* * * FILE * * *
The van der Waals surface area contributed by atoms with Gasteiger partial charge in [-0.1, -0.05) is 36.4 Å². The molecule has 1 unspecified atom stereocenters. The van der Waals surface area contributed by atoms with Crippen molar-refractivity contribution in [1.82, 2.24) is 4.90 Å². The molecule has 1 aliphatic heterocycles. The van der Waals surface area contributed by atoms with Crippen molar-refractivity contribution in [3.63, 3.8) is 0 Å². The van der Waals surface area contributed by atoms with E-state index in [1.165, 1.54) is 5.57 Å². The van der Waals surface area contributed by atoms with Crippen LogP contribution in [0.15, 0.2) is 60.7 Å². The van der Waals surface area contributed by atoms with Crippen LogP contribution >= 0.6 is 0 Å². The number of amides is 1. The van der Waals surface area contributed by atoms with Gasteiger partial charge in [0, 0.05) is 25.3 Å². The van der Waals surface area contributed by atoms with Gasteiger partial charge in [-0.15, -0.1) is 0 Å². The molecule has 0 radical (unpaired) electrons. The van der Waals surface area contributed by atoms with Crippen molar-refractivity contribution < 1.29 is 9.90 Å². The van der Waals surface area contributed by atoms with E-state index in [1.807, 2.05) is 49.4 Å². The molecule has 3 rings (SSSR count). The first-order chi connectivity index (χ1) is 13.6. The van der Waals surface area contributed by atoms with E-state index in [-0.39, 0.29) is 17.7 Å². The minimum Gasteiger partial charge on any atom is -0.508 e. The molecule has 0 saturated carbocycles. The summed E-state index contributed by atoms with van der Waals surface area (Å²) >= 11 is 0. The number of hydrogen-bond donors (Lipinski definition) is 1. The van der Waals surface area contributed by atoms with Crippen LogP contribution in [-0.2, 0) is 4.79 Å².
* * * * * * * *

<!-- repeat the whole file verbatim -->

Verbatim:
The van der Waals surface area contributed by atoms with Gasteiger partial charge in [-0.1, -0.05) is 36.4 Å². The molecule has 1 unspecified atom stereocenters. The van der Waals surface area contributed by atoms with Crippen molar-refractivity contribution in [1.82, 2.24) is 4.90 Å². The molecule has 1 aliphatic heterocycles. The van der Waals surface area contributed by atoms with Crippen molar-refractivity contribution in [3.63, 3.8) is 0 Å². The van der Waals surface area contributed by atoms with E-state index in [1.165, 1.54) is 5.57 Å². The van der Waals surface area contributed by atoms with Crippen LogP contribution in [0.15, 0.2) is 60.7 Å². The van der Waals surface area contributed by atoms with Crippen LogP contribution >= 0.6 is 0 Å². The number of amides is 1. The van der Waals surface area contributed by atoms with Gasteiger partial charge in [0, 0.05) is 25.3 Å². The van der Waals surface area contributed by atoms with Gasteiger partial charge in [-0.15, -0.1) is 0 Å². The molecule has 0 radical (unpaired) electrons. The van der Waals surface area contributed by atoms with Crippen molar-refractivity contribution < 1.29 is 9.90 Å². The van der Waals surface area contributed by atoms with E-state index in [1.807, 2.05) is 49.4 Å². The molecule has 3 rings (SSSR count). The first-order chi connectivity index (χ1) is 13.6. The van der Waals surface area contributed by atoms with E-state index in [-0.39, 0.29) is 17.7 Å². The minimum Gasteiger partial charge on any atom is -0.508 e. The molecule has 0 saturated carbocycles. The summed E-state index contributed by atoms with van der Waals surface area (Å²) >= 11 is 0. The number of hydrogen-bond donors (Lipinski definition) is 1. The van der Waals surface area contributed by atoms with Crippen LogP contribution in [-0.2, 0) is 4.79 Å².